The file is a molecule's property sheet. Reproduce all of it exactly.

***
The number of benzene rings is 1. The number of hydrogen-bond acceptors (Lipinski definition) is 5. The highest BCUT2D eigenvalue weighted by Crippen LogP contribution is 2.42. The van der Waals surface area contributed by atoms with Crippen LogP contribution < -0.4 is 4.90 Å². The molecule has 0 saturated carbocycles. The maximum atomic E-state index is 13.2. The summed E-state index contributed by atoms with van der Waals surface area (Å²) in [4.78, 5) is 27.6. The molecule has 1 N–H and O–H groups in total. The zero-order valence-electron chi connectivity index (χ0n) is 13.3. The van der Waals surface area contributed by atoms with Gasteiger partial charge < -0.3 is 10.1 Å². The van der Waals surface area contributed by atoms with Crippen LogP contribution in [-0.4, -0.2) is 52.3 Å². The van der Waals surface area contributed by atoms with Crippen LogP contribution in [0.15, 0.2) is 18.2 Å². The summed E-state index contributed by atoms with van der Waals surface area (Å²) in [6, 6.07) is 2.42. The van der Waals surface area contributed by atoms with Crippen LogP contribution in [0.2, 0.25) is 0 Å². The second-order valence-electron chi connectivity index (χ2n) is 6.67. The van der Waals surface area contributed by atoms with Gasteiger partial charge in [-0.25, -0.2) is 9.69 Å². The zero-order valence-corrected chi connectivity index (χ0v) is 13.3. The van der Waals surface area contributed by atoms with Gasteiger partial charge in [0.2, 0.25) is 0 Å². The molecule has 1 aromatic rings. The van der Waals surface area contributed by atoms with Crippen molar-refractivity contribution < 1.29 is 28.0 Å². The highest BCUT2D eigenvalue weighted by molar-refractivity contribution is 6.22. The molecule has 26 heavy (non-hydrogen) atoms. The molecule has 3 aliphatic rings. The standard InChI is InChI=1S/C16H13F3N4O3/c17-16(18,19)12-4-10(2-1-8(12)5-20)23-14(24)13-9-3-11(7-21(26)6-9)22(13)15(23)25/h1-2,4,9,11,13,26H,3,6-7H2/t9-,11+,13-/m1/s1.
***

The number of benzene rings is 1. The number of hydrogen-bond acceptors (Lipinski definition) is 5. The highest BCUT2D eigenvalue weighted by Crippen LogP contribution is 2.42. The van der Waals surface area contributed by atoms with Crippen LogP contribution < -0.4 is 4.90 Å². The molecule has 0 saturated carbocycles. The maximum atomic E-state index is 13.2. The summed E-state index contributed by atoms with van der Waals surface area (Å²) in [4.78, 5) is 27.6. The molecule has 1 N–H and O–H groups in total. The zero-order valence-electron chi connectivity index (χ0n) is 13.3. The van der Waals surface area contributed by atoms with Gasteiger partial charge < -0.3 is 10.1 Å². The van der Waals surface area contributed by atoms with Crippen LogP contribution in [-0.4, -0.2) is 52.3 Å². The van der Waals surface area contributed by atoms with Crippen LogP contribution in [0.15, 0.2) is 18.2 Å². The summed E-state index contributed by atoms with van der Waals surface area (Å²) in [6, 6.07) is 2.42. The van der Waals surface area contributed by atoms with Crippen LogP contribution in [0.2, 0.25) is 0 Å². The second-order valence-electron chi connectivity index (χ2n) is 6.67. The van der Waals surface area contributed by atoms with Gasteiger partial charge in [-0.25, -0.2) is 9.69 Å². The zero-order valence-corrected chi connectivity index (χ0v) is 13.3. The van der Waals surface area contributed by atoms with Gasteiger partial charge in [0.2, 0.25) is 0 Å². The molecule has 1 aromatic rings. The van der Waals surface area contributed by atoms with Crippen molar-refractivity contribution < 1.29 is 28.0 Å². The highest BCUT2D eigenvalue weighted by molar-refractivity contribution is 6.22. The molecule has 26 heavy (non-hydrogen) atoms. The molecule has 3 aliphatic rings. The standard InChI is InChI=1S/C16H13F3N4O3/c17-16(18,19)12-4-10(2-1-8(12)5-20)23-14(24)13-9-3-11(7-21(26)6-9)22(13)15(23)25/h1-2,4,9,11,13,26H,3,6-7H2/t9-,11+,13-/m1/s1.